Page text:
Archive | May, 2017

Lizards and Old Slippers

21 May



Washing the dishes and there he is again, skittering up the sink and under the dish rack. He thinks I don’t see him, same as do the rest of his reptilian friends and family in residence here in my villa. They dart around the place and sometimes have the cheek to stand and stare. But they were here first, the lizards, and will be here long after I’ve gone; for they belong here, in the tropics with the banana and palm trees, the noisy frogs and cicadas, torrential downpours and steamy hot nights. They are a friendly presence, chuckling amongst themselves as I fall asleep to the hum of an electric fan, doused in mosquito repellent.

Strange really, being here. Not where I imagined myself a decade ago, fifty something, walking the dog around the village back home, navigating icy winter roads across the English countryside to work, returning, tired in the dark to the little brick house on a hill, where the evening commenced, a shared meal and the day’s happenings discussed. Like old slippers; we were comfortable and settled.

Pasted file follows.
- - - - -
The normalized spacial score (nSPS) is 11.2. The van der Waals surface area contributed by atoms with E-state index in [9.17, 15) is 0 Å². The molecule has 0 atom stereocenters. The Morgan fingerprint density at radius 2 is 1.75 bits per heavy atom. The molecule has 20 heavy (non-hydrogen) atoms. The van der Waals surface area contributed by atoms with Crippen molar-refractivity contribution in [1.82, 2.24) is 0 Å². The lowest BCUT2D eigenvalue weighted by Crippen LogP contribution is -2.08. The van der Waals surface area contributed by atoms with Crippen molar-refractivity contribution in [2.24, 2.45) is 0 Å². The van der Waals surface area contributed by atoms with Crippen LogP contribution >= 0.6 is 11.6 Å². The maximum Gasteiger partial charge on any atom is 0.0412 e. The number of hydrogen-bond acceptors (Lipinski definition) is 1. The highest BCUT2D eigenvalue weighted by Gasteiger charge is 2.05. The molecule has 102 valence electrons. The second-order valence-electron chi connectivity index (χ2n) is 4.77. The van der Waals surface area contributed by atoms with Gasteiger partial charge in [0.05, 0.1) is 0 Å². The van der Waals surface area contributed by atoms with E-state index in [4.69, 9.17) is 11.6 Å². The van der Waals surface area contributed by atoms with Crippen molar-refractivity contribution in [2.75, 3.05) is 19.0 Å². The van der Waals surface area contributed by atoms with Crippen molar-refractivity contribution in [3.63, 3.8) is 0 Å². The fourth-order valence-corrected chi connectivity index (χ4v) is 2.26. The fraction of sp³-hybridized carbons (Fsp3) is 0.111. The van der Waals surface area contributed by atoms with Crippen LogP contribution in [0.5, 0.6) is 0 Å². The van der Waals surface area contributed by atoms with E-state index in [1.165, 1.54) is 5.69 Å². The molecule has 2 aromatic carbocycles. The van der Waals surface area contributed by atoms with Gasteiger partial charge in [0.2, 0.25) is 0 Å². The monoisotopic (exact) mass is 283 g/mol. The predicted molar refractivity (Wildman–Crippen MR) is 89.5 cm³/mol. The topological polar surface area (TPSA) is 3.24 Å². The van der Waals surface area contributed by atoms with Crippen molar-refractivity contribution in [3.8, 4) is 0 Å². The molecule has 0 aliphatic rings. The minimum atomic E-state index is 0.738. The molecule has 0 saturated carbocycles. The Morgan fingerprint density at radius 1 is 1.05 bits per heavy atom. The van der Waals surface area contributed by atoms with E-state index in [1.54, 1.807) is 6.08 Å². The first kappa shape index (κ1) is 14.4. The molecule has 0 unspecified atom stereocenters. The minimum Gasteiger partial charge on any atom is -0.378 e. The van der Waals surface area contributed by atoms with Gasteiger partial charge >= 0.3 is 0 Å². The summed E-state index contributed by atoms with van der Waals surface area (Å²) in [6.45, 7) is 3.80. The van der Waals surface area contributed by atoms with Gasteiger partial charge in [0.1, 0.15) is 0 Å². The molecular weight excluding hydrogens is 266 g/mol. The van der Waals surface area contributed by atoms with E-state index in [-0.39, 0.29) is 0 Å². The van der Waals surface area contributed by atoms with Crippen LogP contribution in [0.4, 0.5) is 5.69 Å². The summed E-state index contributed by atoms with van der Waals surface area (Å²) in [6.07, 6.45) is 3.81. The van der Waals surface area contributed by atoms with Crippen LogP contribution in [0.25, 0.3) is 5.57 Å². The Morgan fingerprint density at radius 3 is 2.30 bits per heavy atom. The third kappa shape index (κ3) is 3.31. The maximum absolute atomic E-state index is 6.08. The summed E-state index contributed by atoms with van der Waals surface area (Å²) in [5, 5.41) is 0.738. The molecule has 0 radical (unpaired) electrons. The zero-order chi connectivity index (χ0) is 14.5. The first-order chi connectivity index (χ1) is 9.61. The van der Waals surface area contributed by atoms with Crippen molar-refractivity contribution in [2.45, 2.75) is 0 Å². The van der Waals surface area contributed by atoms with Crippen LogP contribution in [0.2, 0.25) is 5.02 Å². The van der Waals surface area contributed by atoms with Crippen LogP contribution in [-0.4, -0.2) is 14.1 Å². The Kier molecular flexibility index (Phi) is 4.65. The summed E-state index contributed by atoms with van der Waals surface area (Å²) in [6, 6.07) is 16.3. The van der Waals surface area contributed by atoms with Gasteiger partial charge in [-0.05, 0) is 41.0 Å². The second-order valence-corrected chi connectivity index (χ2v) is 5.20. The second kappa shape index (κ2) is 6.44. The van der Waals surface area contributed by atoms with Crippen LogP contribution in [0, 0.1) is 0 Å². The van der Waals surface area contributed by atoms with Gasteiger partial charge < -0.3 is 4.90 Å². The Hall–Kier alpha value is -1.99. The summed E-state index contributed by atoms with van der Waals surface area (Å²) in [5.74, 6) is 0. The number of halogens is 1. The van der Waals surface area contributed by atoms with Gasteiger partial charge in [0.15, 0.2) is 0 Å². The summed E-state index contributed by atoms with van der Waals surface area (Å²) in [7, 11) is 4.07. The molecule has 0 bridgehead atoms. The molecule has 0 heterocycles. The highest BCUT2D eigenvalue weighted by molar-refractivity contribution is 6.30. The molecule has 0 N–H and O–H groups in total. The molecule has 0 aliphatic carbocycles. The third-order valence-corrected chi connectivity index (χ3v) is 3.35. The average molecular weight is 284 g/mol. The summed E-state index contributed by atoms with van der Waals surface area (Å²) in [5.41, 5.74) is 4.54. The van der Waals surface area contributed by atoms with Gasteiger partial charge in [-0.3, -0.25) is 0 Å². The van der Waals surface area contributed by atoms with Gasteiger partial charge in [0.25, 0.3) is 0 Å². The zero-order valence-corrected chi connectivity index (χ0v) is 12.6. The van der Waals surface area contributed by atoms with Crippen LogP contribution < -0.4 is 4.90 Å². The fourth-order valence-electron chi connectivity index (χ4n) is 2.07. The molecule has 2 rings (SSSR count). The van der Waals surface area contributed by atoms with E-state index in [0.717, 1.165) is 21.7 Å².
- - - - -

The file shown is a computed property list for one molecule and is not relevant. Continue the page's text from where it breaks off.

Then at the village pub one night all aglow with warmth from the blazing fire and the company of other old slipper couples; neighbours since the year dot, laughing as you do with old and trusted friends, I saw something. Like a skittering lizard, so quick you’d think it wasn’t there. But it was; a glance between them, the flicker of an intimate smile, a betrayal.

So there it was; the life changer. Two trusted people conspired to hurl me into an abyss of hatred and self doubt.

Writing on my veranda at twilight, with a bright full moon peeping through palm leaves and the distant echo of an exotic melody, with the chuckling lizards and friendly frogs who hop in and out of the villa, I feel only gratitude that I perceived the almost unperceivable that cold night in the village pub.

That was seven years ago. I still go back there, to my house on a windy hill, when I feel inclined to doff the exotica and immerse myself in the old familiar roots.

I suppose the good people of the village expected me to wither and age while nursing a broken heart after the event: become a melancholy old woman, shuffling around with a face like wet weekend, but they didn’t ever know me.